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Chris Grayling is MP for Epsom and Ewell, and Secretary of State for Transport.

Right now, if you are Transport Secretary there’s always one inevitable moment when you get something of an intake of breath from the audience as you make your speech to the Party Conference.

It’s when you mention HS2. It seldom gets a round of applause, and I suspect that every time I mention HS2 on this site I get black marks from some in the Party.

We need to change perceptions about the project. Time and again I hear from Party members that they cannot understand why we are spending £55 billion on faster journeys from South to North and vice versa.

The truth is that we aren’t – and we have to stop the impression that HS2 is all about speed and journey times. It isn’t.

Our rail networks are bursting at the seams. It’s not just about the number of people on trains – though we are tackling that problem with longer trains coming into service all across the country in the next couple of years.

It’s also about the nature of our railways. The West Coast mainline is the busiest of its kind in Europe. It squeezes together commuter trains, express trains, freight trains, semi-fast trains.

Simply put, it’s full up much of the time, with projections of future growth. The East Coast and Midland Mainlines are the same.
The only way we can meet this capacity challenge is to build something new and relieve pressure on the existing network.

That’s exactly what HS2 does. When it’s fully open, it will bring thousands of extra seats in the rush hour for commuters into London, Manchester, Leeds, and Birmingham by taking the express trains off the existing tracks, and leaving more room for commuters.

At other times of the day it will create a different option – it will create extra space for freight trains and help get lorries off the roads. Not on the HS2 network itself, but on the lines freed up by the arrival of new high speed services.

So when I ask an audience of Conservatives if they support HS2, few hands go up. But if I ask them if they want more space for commuters and freight, they almost all say yes. That’s why this is a strategically important project for the country and for us as a Party – because that is precisely what HS2 does.

But it also important as part of the industrial strategy that Theresa May set out earlier this year. We all agree that this country needs more technological know-how, more engineers and apprentices, and more skills we can export around the world.

When it is built HS2 will be one of the most advance railways in the world. Why wouldn’t it be? Why would we build something old-fashioned? It will thus help a new generation of engineers and apprentices shape their careers.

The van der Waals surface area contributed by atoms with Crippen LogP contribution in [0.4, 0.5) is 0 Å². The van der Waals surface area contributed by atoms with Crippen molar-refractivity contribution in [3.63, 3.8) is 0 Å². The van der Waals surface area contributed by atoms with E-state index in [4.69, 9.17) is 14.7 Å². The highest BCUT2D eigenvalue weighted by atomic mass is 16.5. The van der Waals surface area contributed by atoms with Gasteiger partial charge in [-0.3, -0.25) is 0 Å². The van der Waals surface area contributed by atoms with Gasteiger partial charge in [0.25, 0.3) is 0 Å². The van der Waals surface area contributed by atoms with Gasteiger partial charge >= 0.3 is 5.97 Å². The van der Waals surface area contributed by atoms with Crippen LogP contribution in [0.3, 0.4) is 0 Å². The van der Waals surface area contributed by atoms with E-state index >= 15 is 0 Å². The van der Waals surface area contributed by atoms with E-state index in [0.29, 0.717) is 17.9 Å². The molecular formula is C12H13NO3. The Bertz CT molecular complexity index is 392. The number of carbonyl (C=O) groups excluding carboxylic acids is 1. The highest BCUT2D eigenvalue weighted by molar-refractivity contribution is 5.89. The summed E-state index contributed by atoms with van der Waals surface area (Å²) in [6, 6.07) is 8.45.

A project on this scale requires a vast range of skills, and we are already developing those skills here. The new High Speed Rail College in Birmingham and Doncaster opened its doors to its first students this month. They are people who will benefit from a project that will take them through many of the early years of their careers.

We have told any firm that wants to be part of the project that they have to leave a skills and technology footprint in the UK. No-one will be able to build the trains somewhere else, ship them into the country, and leave nothing behind. Those days are gone. Whether it’s big civil engineering, train and signal technology, or the support infrastructure that the new railway will need, the projects that deliver it will be designed to strengthen our skill base as a nation.

And the work will continue. At the Conference we announced that we would be putting in place the first building blocks for Northern Powerhouse Rail, to ensure that it will be linked in to HS2 across its network. The two projects working side by side will transform connectivity for the northern parts of the country, as well as delivering much-needed extra capacity.

To those who doubt that under the Prime Minister’s leadership we have a proper strategy for Britain, I say this: we are embarking on the biggest transformation of our economy for decades. Better transport links, a revolution in technical education, support for new technologies, and enterprises and a massive apprenticeship programme – all supported by a renewed drive to sell UK plc around the world.

It isn’t easy. We have a lot of catching up to do after the neglect of the Labour years. But we are already delivering change, with the lowest unemployment since the 1970s, and a skills, technology and engineering revolution under way. Let’s stick together, support the Prime Minister, and deliver the change that Britain needs.

138 comments for: Chris Grayling: There’s much more to HS2 than faster journey times

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